Marketing in personal care products can be sneaky. Terms like ‘hand-made’, ‘eco-friendly’, ‘green’, ‘natural’, even ‘organic’, are often used to blanket over what’s really in the product. I get rather infuriated these days when I see a product trying to promote how ‘natural’ and ‘safe’ it is. Take this shampoo bar, for instance (one which I used to think was totally safe and natural):
Ok, so the description sounds pretty good – it’s ‘natural’, ‘naked’ (not exactly sure what that means!?), and doesn’t need to ‘preserve…’, insinuating that there are no nasty preservatives in the bars (I guess?). The right words are there, but the description is pretty ambiguous. It’s easy to to be duped into thinking that what you’re about to purchase is safe.
Let’s look at the ingredients list of one of these shampoo bars:
Well hello, most of these ingredients actually do look pretty good. A lot of the ingredients are plant-based and natural. But there are also three ingredients that are synthetic. Oh, hang on, the company of this product says these three ingredients are ‘safe synthetics.’ Do you believe them? I as hell don’t! A year or so ago, I probably would’ve taken their word for it. But now I know that ‘Sodium Lauryl Sulfate’ is a very dirty word – in fact, it’s usually considered in the top 10 toxic ingredients in personal care and cleaning products! It’s a foaming agent, used to create lots of bubbles. It’s also commercially used as an engine greaser – gross! Let’s go rub some engine grease on our face, shall we?! Known effects of sodium laurel sulfate include skin irritation and rash, teeth damage, endocrine disruption, hair loss, cataracts, mouth ulcers, respiratory tract, eye and oral toxicity, headaches, nausea, coughing and congestion.
The synthetic ingredient ‘Perfume’ is often no better. ‘Perfume’ and ‘fragrance’ are often made up of formaldehydes, which are known carcinogens, and are rated as 9/10 on the toxic scale (10 being most hazardous). It’s possible that this ‘natural’ company might not have used formaldehyde to create their ‘perfume’ (although unlikely), but why not be open and transparent about it, and tell the consumer EXACTLY what is used in the product? That they hide behind seemingly harmless blanket terms like ‘perfume’, makes me very suspicious about what sort of ‘safe synthetics’ are actually in this shampoo bar.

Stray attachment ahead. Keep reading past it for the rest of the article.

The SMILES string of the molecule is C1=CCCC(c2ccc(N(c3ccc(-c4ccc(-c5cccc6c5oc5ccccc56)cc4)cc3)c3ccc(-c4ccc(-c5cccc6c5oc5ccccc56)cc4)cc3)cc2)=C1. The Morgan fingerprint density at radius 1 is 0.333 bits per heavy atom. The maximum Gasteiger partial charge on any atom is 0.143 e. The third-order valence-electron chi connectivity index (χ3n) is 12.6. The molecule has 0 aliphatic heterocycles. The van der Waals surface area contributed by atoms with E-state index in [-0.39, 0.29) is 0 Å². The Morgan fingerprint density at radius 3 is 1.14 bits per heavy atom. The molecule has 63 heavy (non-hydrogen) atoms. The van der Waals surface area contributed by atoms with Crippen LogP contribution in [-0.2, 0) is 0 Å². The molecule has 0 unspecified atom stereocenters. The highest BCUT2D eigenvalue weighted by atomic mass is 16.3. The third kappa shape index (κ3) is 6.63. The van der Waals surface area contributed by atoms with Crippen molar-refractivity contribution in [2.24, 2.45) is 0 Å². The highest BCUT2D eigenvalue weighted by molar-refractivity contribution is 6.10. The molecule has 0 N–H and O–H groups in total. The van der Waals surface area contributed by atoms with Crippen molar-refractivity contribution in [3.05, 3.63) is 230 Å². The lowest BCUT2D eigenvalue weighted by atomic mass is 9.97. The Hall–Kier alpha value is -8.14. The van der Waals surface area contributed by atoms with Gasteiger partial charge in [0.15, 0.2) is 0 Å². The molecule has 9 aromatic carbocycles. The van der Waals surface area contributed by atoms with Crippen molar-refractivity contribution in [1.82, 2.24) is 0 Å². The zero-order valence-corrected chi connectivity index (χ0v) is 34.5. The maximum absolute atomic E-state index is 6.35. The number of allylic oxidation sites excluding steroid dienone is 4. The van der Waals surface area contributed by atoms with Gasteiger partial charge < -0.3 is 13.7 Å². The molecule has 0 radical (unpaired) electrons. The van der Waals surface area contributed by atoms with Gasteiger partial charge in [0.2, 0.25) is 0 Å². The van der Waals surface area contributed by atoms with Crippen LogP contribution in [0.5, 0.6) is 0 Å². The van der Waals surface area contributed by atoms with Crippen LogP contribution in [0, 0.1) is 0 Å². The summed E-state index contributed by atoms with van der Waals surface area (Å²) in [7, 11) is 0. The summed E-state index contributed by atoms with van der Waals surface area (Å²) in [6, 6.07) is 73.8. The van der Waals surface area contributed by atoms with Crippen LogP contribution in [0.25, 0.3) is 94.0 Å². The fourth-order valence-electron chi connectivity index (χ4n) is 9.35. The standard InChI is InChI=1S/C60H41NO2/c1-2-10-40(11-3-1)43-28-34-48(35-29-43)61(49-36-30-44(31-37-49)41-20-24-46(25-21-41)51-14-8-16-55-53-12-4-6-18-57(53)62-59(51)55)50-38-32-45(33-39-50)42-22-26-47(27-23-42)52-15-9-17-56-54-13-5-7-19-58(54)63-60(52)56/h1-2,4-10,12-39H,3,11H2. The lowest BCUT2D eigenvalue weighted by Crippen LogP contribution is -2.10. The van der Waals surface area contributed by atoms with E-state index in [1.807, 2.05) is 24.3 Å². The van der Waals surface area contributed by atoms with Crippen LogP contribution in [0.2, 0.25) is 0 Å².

I also looked up the ingredient ‘Colour 73360’ on the Environmental Working Group website (awesome website to help you work out if what you’re using is safe), and it was rated as 5/10 on the safety scale for ingredients. It is classified as expected to being toxic or harmful to the organ system, and expected to be an environmental toxin and bioaccumulative (which is pretty crazy as this company openly touts how environmentally friendly they are!).
So what products can you trust? There are some really good, safe and ethical products out there, which can usually be found in conscientious health food stores or online companies (Young Living is a great one!). You can also make your own toxic-free products using natural ingredients that you can actually pronounce! DIY products are so easy and cheap to make, and best yet, you know EXACTLY what’s going into the product.
In November I’ll be holding a couple of DIY Chemical-Free SKINCARE workshops to teach people how to make your own simple and effective skincare products, using 100% pure, therapeutic-grade Young Living essential oils and other natural products. The first workshop will be held on Saturday 5th Nov, 2pm at Vibrant Health Clinic in Launceston. And the second workshop will be in Devonport, on Thursday 17 Nov, 10am at the Devonport Soccer Club on Lovett Street.
During the workshops you’ll also learn about some other toxins to become aware of, as well as natural and safe alternatives that are just as effective, without the nasty side-effects.
To get you started, here is my top 10 list for toxic ingredients to avoid in skincare (of course there are hundreds more, but this will give you a good starting point!):
A potential carcinogen that is most commonly used as a foam boosting surfactant emulsifier and dying aid. Emulsifiers can strip skin of protective oils, cause skin irritation, scalp eruptions, interferes with nutrient absorption, hair loss, allergic reactions, organ damage, reproductive damage, blindness and cancer. Found in: shower gels, shaving gels, bubble bath, shampoos, conditioners and cosmetics.
2. PROPYLENE GLYCOL
A solvent which prevents your products from melting or freezing at extreme temperatures. It also acts as a humectant to prevent moisture from evaporating from the skin. It has been shown to cause dermatitis, skin irritation, allergies, kidney and liver abnormalities in animal studies. Labelling on industrial bottle give warnings to avoid skin contact. Found in: deodorants, cosmetics, shaving gels, conditioners, shampoos, toothpaste, face creams (and ice cream!).